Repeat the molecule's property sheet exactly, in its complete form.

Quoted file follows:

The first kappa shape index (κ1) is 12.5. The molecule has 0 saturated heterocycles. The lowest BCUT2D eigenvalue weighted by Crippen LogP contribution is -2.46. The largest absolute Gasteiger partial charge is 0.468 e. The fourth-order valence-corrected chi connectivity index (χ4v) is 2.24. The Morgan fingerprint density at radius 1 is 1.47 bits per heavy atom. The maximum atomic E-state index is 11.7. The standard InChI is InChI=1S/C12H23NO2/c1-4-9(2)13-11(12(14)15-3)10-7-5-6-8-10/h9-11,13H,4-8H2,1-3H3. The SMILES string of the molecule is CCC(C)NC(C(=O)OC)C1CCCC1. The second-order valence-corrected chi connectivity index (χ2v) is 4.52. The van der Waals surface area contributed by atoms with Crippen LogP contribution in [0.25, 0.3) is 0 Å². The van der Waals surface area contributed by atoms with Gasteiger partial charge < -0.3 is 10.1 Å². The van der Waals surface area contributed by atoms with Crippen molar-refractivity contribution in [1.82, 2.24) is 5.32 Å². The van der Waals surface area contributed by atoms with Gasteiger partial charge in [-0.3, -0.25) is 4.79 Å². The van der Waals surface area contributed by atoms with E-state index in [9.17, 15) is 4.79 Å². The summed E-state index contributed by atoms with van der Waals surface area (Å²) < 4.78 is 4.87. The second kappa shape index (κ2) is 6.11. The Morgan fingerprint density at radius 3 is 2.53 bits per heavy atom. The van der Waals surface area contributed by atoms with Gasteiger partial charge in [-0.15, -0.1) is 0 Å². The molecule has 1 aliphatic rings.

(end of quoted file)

The first kappa shape index (κ1) is 12.5. The molecule has 0 saturated heterocycles. The lowest BCUT2D eigenvalue weighted by Crippen LogP contribution is -2.46. The largest absolute Gasteiger partial charge is 0.468 e. The fourth-order valence-corrected chi connectivity index (χ4v) is 2.24. The Morgan fingerprint density at radius 1 is 1.47 bits per heavy atom. The maximum atomic E-state index is 11.7. The standard InChI is InChI=1S/C12H23NO2/c1-4-9(2)13-11(12(14)15-3)10-7-5-6-8-10/h9-11,13H,4-8H2,1-3H3. The SMILES string of the molecule is CCC(C)NC(C(=O)OC)C1CCCC1. The second-order valence-corrected chi connectivity index (χ2v) is 4.52. The van der Waals surface area contributed by atoms with Crippen LogP contribution in [0.25, 0.3) is 0 Å². The van der Waals surface area contributed by atoms with Gasteiger partial charge < -0.3 is 10.1 Å². The van der Waals surface area contributed by atoms with Crippen molar-refractivity contribution in [1.82, 2.24) is 5.32 Å². The van der Waals surface area contributed by atoms with Gasteiger partial charge in [-0.3, -0.25) is 4.79 Å². The van der Waals surface area contributed by atoms with E-state index in [9.17, 15) is 4.79 Å². The summed E-state index contributed by atoms with van der Waals surface area (Å²) < 4.78 is 4.87. The second kappa shape index (κ2) is 6.11. The Morgan fingerprint density at radius 3 is 2.53 bits per heavy atom. The van der Waals surface area contributed by atoms with Gasteiger partial charge in [-0.15, -0.1) is 0 Å². The molecule has 1 aliphatic rings.